Category: sportsSource:  abscbnRelated NewsApr 30th, 2019

NBA LIVE UPDATES - Milwaukee Bucks vs. Houston Rockets

The NBA season is back!  Live from the NBA Campus at the Walt Disney World Resort in Florida, the 2019-2020 NBA Season returns to action with 22 teams set to play eight seeding games each to determine post-season berths and positioning!  The last two Most Valuable Players go head to head, as Giannis Antetokounmpo and the Milwaukee Bucks take on James Harden and the Houston Rockets! Milwaukee, the top seed in the Eastern Conference, opened their NBA restart with a big win over the Boston Celtics.  Houston meanwhile moved up to fifth in the Western Conference after a thrilling comeback win over the Dallas Mavericks in overtime.  Tip-off is on Monday, August 3rd at 8:30 AM! Join us as we bring you live updates! .....»»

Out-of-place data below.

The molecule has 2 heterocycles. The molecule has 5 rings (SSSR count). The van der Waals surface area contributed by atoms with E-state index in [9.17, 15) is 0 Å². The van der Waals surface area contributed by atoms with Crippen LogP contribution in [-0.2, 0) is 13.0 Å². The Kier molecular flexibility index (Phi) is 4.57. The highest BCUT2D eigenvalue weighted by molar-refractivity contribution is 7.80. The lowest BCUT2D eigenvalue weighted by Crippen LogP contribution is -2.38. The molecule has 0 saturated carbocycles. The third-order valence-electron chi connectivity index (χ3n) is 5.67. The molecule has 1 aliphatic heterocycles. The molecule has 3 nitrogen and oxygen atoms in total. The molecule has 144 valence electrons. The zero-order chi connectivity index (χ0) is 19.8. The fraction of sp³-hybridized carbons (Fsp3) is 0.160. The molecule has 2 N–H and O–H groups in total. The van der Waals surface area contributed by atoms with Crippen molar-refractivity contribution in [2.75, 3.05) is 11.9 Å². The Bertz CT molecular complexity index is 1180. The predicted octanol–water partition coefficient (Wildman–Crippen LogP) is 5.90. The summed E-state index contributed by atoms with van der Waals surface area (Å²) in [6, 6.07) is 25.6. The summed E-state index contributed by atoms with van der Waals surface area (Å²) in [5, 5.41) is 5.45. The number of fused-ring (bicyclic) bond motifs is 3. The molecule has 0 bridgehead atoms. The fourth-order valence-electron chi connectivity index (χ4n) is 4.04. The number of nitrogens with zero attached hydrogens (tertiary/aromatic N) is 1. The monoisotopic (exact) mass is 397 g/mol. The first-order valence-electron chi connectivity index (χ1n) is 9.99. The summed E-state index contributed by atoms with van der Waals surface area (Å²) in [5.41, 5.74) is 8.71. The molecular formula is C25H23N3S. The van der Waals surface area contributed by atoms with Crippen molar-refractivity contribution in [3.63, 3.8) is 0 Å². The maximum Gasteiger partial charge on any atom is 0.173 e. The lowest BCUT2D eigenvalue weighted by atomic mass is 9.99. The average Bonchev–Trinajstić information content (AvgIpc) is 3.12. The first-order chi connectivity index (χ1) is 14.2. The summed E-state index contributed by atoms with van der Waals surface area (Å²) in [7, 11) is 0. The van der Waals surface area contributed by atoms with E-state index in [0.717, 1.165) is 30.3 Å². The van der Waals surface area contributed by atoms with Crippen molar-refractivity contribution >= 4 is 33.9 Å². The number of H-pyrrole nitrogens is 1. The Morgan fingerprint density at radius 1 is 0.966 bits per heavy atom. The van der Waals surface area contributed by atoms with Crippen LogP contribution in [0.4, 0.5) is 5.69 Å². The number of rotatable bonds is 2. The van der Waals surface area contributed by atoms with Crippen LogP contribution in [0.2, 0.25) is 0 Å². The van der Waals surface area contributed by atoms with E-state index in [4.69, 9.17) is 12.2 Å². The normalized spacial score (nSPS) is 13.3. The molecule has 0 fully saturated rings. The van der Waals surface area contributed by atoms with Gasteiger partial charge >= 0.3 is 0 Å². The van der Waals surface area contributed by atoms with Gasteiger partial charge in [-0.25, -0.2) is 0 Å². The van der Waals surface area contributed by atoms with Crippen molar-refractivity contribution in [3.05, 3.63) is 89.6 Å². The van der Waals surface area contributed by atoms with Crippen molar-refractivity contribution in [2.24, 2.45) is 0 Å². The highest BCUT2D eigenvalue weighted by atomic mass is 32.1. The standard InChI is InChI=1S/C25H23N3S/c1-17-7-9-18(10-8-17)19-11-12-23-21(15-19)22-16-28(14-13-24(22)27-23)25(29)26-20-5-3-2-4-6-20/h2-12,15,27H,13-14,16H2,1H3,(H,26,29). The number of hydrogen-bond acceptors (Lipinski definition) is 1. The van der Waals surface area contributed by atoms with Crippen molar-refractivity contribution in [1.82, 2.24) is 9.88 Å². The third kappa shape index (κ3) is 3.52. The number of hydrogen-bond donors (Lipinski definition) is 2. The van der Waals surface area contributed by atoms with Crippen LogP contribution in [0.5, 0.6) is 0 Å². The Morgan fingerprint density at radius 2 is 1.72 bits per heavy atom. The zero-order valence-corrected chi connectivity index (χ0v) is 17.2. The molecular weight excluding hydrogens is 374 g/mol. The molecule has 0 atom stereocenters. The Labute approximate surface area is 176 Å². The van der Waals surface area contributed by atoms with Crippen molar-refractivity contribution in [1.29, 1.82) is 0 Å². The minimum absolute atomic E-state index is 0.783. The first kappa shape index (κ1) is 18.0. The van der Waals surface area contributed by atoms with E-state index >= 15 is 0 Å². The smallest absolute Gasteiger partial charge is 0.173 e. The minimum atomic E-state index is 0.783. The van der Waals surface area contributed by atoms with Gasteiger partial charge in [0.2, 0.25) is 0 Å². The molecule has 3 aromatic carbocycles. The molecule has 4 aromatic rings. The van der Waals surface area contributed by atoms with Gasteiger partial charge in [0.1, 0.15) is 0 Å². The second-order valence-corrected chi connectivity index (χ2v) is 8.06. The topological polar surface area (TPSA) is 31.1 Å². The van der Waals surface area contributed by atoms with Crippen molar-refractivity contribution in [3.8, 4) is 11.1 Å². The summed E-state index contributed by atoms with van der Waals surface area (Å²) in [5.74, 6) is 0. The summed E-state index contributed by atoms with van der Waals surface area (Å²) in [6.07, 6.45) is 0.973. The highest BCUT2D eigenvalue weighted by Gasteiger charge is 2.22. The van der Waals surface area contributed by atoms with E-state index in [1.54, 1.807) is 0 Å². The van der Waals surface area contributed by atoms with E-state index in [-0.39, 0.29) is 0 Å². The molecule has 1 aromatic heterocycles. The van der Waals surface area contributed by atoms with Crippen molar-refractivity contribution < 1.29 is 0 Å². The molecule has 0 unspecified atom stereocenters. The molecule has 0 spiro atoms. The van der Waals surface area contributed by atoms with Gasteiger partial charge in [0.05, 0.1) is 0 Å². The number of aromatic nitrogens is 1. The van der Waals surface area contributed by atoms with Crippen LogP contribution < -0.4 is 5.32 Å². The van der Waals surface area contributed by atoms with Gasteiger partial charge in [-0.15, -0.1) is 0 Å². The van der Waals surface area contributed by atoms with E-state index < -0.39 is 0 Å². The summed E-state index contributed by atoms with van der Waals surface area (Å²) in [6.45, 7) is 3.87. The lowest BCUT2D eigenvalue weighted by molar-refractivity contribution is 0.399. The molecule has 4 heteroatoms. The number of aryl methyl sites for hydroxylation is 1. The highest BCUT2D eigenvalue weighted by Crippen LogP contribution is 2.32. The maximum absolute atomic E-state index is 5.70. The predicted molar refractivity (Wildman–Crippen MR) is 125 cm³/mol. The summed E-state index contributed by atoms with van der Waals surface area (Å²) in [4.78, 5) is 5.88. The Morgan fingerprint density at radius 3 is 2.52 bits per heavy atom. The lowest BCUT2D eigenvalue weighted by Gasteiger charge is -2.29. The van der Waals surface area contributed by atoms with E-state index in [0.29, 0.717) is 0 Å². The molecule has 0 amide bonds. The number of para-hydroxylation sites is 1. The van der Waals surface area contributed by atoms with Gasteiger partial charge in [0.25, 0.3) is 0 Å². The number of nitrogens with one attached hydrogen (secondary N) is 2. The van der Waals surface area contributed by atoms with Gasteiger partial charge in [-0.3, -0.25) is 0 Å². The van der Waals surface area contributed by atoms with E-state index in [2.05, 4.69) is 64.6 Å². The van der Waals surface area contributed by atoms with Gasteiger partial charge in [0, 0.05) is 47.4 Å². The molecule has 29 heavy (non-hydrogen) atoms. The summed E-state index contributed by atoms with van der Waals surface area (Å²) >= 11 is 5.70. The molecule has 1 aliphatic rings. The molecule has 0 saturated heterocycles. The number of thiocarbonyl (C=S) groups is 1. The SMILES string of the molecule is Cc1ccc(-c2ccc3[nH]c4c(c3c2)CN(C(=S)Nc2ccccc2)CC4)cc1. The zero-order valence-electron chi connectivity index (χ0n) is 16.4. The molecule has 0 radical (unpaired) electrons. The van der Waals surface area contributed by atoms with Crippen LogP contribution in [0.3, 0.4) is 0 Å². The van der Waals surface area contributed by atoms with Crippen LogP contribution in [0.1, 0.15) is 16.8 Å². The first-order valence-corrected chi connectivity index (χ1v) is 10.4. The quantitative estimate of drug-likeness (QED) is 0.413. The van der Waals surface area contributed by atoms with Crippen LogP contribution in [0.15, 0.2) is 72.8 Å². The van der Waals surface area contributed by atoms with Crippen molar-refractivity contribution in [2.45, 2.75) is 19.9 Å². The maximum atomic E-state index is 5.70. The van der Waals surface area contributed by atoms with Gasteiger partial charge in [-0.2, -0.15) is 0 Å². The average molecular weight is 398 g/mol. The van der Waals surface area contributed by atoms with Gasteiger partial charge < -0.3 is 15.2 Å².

Category: sportsSource:  abscbnRelated NewsAug 2nd, 2020

Giannis shines as Bucks hold on to beat Celtics in first game back

Los Angeles, United States | Giannis Antetokounmpo shook off the rust of a long layoff by scoring 36 points to power the Milwaukee Bucks to a 119-112 victory over the Boston Celtics in their first game of the NBA's restarted season. .....»»

Category: sportsSource:  thestandardRelated NewsAug 2nd, 2020

Giannis shines as Bucks hold on, Harden nets 49 as Rockets blast off

Giannis Antetokounmpo shook off the rust of a long layoff by scoring 36 points to power the Milwaukee Bucks to a 119-112 victory over the Boston Celtics in their first game of the NBA's restarted season. .....»»

Category: sportsSource:  thestandardRelated NewsAug 2nd, 2020

Doncic has 9th triple-double of season, Mavs rout Warriors